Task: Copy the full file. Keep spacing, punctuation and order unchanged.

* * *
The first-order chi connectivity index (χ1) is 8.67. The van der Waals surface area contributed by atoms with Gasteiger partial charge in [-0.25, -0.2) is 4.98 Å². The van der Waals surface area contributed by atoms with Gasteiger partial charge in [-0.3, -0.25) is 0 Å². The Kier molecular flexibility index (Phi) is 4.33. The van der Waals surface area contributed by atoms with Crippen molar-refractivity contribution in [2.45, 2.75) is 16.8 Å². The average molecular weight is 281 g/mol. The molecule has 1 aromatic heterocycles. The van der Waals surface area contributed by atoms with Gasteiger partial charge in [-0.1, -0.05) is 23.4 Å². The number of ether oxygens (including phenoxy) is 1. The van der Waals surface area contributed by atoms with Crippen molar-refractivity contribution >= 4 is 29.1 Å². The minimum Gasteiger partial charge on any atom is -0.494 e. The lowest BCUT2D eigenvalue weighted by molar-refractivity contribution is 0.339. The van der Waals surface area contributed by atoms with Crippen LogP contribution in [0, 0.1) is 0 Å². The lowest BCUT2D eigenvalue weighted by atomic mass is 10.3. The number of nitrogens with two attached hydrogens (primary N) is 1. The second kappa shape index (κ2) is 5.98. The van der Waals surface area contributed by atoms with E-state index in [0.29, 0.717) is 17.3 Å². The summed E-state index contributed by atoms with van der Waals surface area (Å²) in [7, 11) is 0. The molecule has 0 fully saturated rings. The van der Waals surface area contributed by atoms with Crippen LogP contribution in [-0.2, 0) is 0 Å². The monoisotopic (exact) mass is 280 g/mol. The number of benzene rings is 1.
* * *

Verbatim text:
The first-order chi connectivity index (χ1) is 8.67. The van der Waals surface area contributed by atoms with Gasteiger partial charge in [-0.25, -0.2) is 4.98 Å². The van der Waals surface area contributed by atoms with Gasteiger partial charge in [-0.3, -0.25) is 0 Å². The Kier molecular flexibility index (Phi) is 4.33. The van der Waals surface area contributed by atoms with Crippen molar-refractivity contribution in [2.45, 2.75) is 16.8 Å². The average molecular weight is 281 g/mol. The molecule has 1 aromatic heterocycles. The van der Waals surface area contributed by atoms with Gasteiger partial charge in [-0.1, -0.05) is 23.4 Å². The number of ether oxygens (including phenoxy) is 1. The van der Waals surface area contributed by atoms with Crippen molar-refractivity contribution >= 4 is 29.1 Å². The minimum Gasteiger partial charge on any atom is -0.494 e. The lowest BCUT2D eigenvalue weighted by molar-refractivity contribution is 0.339. The van der Waals surface area contributed by atoms with Crippen LogP contribution in [0, 0.1) is 0 Å². The lowest BCUT2D eigenvalue weighted by atomic mass is 10.3. The number of nitrogens with two attached hydrogens (primary N) is 1. The second kappa shape index (κ2) is 5.98. The van der Waals surface area contributed by atoms with E-state index in [0.29, 0.717) is 17.3 Å². The summed E-state index contributed by atoms with van der Waals surface area (Å²) in [7, 11) is 0. The molecule has 0 fully saturated rings. The van der Waals surface area contributed by atoms with Crippen LogP contribution in [-0.2, 0) is 0 Å². The monoisotopic (exact) mass is 280 g/mol. The number of benzene rings is 1.